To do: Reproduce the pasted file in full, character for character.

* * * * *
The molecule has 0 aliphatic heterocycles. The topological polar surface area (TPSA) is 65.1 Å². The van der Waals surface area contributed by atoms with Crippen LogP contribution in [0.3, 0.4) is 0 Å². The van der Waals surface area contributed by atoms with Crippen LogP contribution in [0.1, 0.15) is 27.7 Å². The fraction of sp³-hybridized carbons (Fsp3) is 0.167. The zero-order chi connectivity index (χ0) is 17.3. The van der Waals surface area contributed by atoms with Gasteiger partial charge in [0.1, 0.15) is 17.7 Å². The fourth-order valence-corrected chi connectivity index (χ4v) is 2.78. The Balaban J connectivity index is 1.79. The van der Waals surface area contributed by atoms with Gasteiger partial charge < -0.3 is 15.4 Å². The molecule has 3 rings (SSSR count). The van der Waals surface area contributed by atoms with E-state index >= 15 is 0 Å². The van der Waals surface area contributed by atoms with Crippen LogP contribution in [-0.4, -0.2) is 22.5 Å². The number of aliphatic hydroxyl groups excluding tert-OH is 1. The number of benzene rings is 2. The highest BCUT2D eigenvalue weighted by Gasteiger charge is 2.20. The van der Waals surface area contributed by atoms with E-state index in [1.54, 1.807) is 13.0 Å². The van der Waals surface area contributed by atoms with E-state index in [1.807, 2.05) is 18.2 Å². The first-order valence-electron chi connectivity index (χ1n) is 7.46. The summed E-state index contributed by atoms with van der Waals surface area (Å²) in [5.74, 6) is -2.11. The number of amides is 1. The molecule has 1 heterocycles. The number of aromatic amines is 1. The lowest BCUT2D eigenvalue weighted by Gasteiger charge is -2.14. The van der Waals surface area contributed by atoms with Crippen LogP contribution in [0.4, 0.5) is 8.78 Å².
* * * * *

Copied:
The molecule has 0 aliphatic heterocycles. The topological polar surface area (TPSA) is 65.1 Å². The van der Waals surface area contributed by atoms with Crippen LogP contribution in [0.3, 0.4) is 0 Å². The van der Waals surface area contributed by atoms with Crippen LogP contribution in [0.1, 0.15) is 27.7 Å². The fraction of sp³-hybridized carbons (Fsp3) is 0.167. The zero-order chi connectivity index (χ0) is 17.3. The van der Waals surface area contributed by atoms with Gasteiger partial charge in [0.1, 0.15) is 17.7 Å². The fourth-order valence-corrected chi connectivity index (χ4v) is 2.78. The Balaban J connectivity index is 1.79. The van der Waals surface area contributed by atoms with Gasteiger partial charge < -0.3 is 15.4 Å². The molecule has 3 rings (SSSR count). The van der Waals surface area contributed by atoms with E-state index >= 15 is 0 Å². The van der Waals surface area contributed by atoms with Crippen LogP contribution in [-0.4, -0.2) is 22.5 Å². The number of aliphatic hydroxyl groups excluding tert-OH is 1. The number of benzene rings is 2. The highest BCUT2D eigenvalue weighted by Gasteiger charge is 2.20. The van der Waals surface area contributed by atoms with E-state index in [1.54, 1.807) is 13.0 Å². The van der Waals surface area contributed by atoms with E-state index in [1.807, 2.05) is 18.2 Å². The first-order valence-electron chi connectivity index (χ1n) is 7.46. The summed E-state index contributed by atoms with van der Waals surface area (Å²) in [5.74, 6) is -2.11. The number of amides is 1. The molecule has 1 heterocycles. The number of aromatic amines is 1. The lowest BCUT2D eigenvalue weighted by Gasteiger charge is -2.14. The van der Waals surface area contributed by atoms with Crippen LogP contribution in [0.4, 0.5) is 8.78 Å².